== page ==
… and how to leap the gap — at least for companiesThe insurance industry provides amazing support to individuals, families, and businesses, often in their darkest times. Society truly benefits enormously from the proper running of the insurance sector. However, the benefits of insurance provide no immediate gratification to the purchaser. I will explain how the insurance community has historically addressed this issue. I will go on to consider why this has led to systemic weaknesses across the whole sector, which may now jeopardize an industry that I love — unless these challenges are addressed.The ChallengeThere is no tangible product delivered within most insurance transactions. The most risk averse individuals will buy it. The least risk averse will self-insure. However, no-one really wants insurance until they really need it. The customer only buys trust — or a promise of trust when times are hard. This tempts intermediaries to sell insurance using the tactics of fear and commoditization. Front-loaded commissions can lead to a tendency to secure sales irrespective of need. This propensity may lead to misrepresentation; it leads to dissatisfaction; temptation leads to fraud; suspicion and a breakdown of trust lead to disfunctional claims systems; and so it goes. The cycle of fraud in the industry has undermined the true benefits of insurance for a long time. The industry has no product other than trust. There is nothing else to take away from the transaction other than a promise. If the customer considers the promise to be compromised, there is nothing left.The prolonged, cyclical soft market in insurance, coupled with an inflow of fresh capital during an unprecedented period of interest rates close to zero has placed increasing pressure on bottom lines. The unintended outcome has been that many in the sector have systematically underinvested in technology and innovation. The majority of these companies are left with systems, processes, and practices that would still be mostly recognizable by those that were working in the industry in the 1980s. Whilst the insurance sector stagnated, changes across the business world and other industries were radical. It is only in the last decade or so that the world has enjoyed smartphones, social media, e-readers, YouTube, Google Maps, The Cloud, and virtual reality. Within the same time frame, the companies that dominated specific global markets have radically changed. We all know the GAFA (Google, Apple, Facebook, and Amazon) Effect. Changes brought by Uber and Airbnb are arguably even more radical in the transport sector with autonomous driving as well as new approaches to accommodation and the renting market. Customer expectations have changed forever.Connecting Risk, Insurance, and Systemic FailureThe purchase of insurance products should be an important decision-making process for both individuals and companies. However, it is often an afterthought of last recourse, particularly after something goes really bad. Unfortunately, people tend not to like spending time thinking about the bad things in life. We all hope to live in a relatively benign environment. Arguably, human nature tends to allow personal and business risk protection methods to fall down the priority list. Unless we are jolted into action.There is an old adage that insurance gets sold, it doesn’t get bought. Over the years this has been the task of intermediaries — agents and brokers — who communicate directly with customers and explain why insurance is a good thing. When it works well, it’s a tremendous partnership. When it doesn’t work well, the customer feels they are getting poor or biased advice. As with many intermediary processes, there is little transparency as to who is really working for whom. If experience with claims is also problematic — either directly or indirectly — then the whole trust process is undermined. Both individuals and organizations can question the merit of the solution and may seek alternative risk mitigation measures which they feel are more trustworthy.In the corporate setting, the perceived lack of transparency and governance in the insurance industry often translates into distrust in the buying process. The result is that insurance buying is frequently delegated to relatively junior and inexperienced employees who often have other things to do anyway. The purchase process can become a compliance-driven, commodity buy with little focus on the underlying reason for the policies, their coverage, and, most importantly, their security. The relatively low-level employee has a transactional relationship with a broker or agent. The relationship is muddied and sometimes dominated by internal purchasing teams who often have no idea how the transaction should be structured or why it might be important.Everyone loses in this scenario. The CEO whose company is in this mindset has missed a huge partnership opportunity. The broker or agent loses or ignores the chance to educate. There are huge benefits that can arise from a more robust debate and attitude to risk and insurance management. The underwriter and the markets behind the policies often have little or no idea of the quality of the risk protected. So, the market will provide something cheap and cheerful — particularly in the soft markets prevalent at the moment — and do everything in their power to delay or avoid paying claims if something goes wrong.Transparency and Due Diligence: Where Can the Industry go from Here?1. Deal with low penetration of technology. Insurance remains comparatively old fashioned when compared to the financial services sector generally. The failures of companies throughout the insurance stack to address technology issues are legion. Many insurance transactions remain mostly face-to-face and woefully inefficient. This is difficult to address. There is such a strong general distrust in the industry that many customers still retain a desperate need to look into the eyes of someone they hope will still be there in the event of a claim.2. Deal with low transparency. Who gets paid what for the procurement transaction? There is almost no transparency in the insurance sector and a constant stream of high profile criticisms, both from within the industry and investigations by global regulators,[2] show that there remains something intrinsically dirty and incestuous in the complete process that customers never get to see.3. Deal with low speed. Placement takes a long time in insurance and usually involves extensive form filling. As discussed above, that’s nothing compared to the demoralizing claims experience in many cases.4. Deal with low IT security. The sector is well recognized as having comparatively weak data management processes compared to other areas of the financial services industry. There have been repeated small-scale cases of data loss. Fingers crossed there isn’t a “Sony” moment imminent as this will do nothing to help the sector’s already tarnished reputation with customers.Does InsurTech have the all answers? That’s debatable. But clearly change is imminent in some form or another and The Insurtechbook is a superb way to continue our self-critique as an industry.These extracts are from an opening chapter in The Insurtechbook : available here or hereInzsure.com re-designs the SME commercial insurance experience, streamlining the customer journey and reducing systemic inefficiencies. Launching soon in Singapore and Malaysia.#insurance #insurtech #fintech #tech #blockchain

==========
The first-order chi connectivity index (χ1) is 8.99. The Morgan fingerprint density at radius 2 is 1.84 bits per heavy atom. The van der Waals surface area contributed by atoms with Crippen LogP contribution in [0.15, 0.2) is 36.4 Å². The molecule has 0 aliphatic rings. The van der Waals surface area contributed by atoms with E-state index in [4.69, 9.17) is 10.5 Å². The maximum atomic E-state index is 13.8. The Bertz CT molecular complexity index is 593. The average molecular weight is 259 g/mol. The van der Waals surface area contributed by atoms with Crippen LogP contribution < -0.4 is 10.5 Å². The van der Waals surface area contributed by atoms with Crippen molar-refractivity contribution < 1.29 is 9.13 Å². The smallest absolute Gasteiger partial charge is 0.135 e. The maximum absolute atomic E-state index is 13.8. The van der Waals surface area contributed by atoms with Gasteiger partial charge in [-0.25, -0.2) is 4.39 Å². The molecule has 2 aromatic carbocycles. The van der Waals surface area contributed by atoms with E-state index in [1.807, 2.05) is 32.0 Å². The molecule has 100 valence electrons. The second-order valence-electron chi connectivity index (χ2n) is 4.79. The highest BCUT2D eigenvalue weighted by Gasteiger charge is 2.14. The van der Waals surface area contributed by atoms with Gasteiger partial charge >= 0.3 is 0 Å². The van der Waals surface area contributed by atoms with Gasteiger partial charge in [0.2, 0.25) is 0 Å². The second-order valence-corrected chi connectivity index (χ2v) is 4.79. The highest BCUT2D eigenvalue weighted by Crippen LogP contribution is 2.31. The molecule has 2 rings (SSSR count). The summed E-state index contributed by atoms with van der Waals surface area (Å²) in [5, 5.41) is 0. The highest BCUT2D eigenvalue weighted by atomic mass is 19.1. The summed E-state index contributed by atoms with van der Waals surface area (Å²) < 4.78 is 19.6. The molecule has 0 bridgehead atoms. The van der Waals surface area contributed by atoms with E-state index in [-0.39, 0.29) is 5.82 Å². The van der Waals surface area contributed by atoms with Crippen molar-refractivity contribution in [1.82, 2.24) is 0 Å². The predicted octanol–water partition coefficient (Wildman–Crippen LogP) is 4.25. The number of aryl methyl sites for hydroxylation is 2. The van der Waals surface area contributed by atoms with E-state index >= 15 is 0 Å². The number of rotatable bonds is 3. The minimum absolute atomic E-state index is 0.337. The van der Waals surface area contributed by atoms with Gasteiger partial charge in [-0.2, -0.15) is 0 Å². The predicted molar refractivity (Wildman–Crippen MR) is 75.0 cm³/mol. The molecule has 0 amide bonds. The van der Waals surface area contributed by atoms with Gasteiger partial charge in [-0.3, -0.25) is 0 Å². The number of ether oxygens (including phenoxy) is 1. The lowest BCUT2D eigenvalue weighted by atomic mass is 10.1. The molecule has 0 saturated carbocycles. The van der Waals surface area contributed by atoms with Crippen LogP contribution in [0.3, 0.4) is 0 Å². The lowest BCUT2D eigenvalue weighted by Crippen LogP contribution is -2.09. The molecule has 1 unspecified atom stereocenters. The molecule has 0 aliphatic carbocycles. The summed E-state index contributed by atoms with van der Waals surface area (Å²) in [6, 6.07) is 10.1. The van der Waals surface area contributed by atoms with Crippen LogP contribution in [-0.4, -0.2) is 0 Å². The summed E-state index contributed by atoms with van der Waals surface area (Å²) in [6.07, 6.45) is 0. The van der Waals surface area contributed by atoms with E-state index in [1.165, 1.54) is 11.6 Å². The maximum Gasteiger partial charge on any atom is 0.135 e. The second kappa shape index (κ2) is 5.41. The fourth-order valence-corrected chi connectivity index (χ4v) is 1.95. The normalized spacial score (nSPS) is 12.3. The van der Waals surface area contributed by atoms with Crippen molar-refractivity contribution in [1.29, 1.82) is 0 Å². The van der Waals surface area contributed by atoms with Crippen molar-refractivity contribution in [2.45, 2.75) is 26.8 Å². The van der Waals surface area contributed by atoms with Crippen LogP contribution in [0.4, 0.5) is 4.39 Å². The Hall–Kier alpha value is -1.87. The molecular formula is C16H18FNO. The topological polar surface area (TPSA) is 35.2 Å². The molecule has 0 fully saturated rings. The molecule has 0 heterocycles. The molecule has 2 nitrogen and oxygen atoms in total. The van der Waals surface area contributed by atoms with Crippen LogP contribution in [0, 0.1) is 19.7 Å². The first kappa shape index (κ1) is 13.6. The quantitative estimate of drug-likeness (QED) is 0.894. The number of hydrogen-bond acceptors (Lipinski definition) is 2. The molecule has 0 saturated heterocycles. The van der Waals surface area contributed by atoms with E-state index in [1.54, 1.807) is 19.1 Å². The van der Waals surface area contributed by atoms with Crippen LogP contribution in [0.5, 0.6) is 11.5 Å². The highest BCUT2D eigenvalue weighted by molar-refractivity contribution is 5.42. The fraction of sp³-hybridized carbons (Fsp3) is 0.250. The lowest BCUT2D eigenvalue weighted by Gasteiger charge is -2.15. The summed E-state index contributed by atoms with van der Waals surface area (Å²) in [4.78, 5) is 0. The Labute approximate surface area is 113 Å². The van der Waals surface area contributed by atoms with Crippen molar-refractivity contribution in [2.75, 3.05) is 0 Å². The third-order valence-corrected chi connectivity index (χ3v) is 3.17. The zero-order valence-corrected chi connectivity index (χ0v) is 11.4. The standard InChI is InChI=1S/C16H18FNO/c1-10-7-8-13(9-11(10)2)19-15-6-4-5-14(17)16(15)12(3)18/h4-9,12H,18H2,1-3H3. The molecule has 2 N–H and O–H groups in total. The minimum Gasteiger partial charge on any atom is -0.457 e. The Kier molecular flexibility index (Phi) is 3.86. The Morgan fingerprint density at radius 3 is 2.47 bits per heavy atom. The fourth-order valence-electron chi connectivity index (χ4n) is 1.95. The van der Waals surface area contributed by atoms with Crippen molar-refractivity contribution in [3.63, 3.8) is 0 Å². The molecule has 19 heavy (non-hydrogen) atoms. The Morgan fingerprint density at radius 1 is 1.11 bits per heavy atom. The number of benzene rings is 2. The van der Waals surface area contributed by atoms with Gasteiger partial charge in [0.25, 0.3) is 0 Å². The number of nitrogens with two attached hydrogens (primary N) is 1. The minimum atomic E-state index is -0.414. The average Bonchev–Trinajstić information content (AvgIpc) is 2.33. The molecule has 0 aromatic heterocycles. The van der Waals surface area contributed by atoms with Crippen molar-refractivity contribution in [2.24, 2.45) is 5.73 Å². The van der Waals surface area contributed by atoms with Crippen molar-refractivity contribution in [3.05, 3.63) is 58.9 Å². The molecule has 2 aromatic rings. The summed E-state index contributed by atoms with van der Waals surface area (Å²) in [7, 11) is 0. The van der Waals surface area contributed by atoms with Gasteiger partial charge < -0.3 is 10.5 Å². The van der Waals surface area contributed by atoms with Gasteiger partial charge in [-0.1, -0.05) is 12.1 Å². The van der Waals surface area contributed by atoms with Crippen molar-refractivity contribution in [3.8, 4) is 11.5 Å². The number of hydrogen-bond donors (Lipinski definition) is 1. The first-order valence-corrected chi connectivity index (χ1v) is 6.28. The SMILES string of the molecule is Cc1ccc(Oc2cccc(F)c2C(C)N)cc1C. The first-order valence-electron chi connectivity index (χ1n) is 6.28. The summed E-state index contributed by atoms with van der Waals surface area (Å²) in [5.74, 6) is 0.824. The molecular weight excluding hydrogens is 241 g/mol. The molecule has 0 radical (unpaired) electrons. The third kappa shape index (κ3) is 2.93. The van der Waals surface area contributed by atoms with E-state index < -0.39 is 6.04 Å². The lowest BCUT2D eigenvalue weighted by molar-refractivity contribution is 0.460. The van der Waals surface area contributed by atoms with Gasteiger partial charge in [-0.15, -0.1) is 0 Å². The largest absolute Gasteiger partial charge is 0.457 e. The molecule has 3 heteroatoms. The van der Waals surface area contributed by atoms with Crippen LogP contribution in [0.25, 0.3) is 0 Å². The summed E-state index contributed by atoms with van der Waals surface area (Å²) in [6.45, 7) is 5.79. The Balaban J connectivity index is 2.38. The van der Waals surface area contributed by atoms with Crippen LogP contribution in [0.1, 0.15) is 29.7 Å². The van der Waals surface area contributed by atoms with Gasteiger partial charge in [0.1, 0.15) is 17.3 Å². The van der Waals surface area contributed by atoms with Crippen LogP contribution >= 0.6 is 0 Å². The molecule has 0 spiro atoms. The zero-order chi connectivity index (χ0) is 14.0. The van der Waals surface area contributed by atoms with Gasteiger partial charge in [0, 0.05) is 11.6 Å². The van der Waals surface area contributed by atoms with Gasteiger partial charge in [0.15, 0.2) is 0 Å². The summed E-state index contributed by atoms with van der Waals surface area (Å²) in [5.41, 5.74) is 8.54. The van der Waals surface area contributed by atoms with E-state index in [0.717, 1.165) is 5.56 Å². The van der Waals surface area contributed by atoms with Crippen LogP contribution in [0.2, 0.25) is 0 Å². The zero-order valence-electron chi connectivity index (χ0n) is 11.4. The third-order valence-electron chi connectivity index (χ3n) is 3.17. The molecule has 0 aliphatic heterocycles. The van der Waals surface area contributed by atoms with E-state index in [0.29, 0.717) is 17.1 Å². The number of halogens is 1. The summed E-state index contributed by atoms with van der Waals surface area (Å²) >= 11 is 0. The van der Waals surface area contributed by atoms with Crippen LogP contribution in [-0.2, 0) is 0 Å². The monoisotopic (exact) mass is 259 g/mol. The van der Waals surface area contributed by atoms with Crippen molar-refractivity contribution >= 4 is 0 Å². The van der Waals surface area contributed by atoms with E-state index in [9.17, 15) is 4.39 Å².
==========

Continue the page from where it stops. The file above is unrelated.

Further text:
Our team

Steve Tunstall
CEO

Steve Tunstall

Steve is responsible for managing all aspects of the business, including strategy, finance, sales and marketing.

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Robin Lee 李显龙
CXO

Robin Lee 李显龙

Robin is responsible for managing the overall experience of the business. He is of Chinese-Malaysian descent…

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Assen Tchorbadjiev
CTO

Assen Tchorbadjiev

Assen is responsible for the technology platform vision and oversight at Inzsure. He is from Bulgaria and moved to the US in 2009.

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Singapore

20 Collyer Quay, #09-01
049319
Singapore

Malaysia

A-38-02, Level 38, Tower A,
Menara UOA Bangsar
No 5, Jalan Bangsar Utama 1
59000 Kuala Lumpur, Malaysia

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1595 Adolfo Drive
San Jose,
CA 95131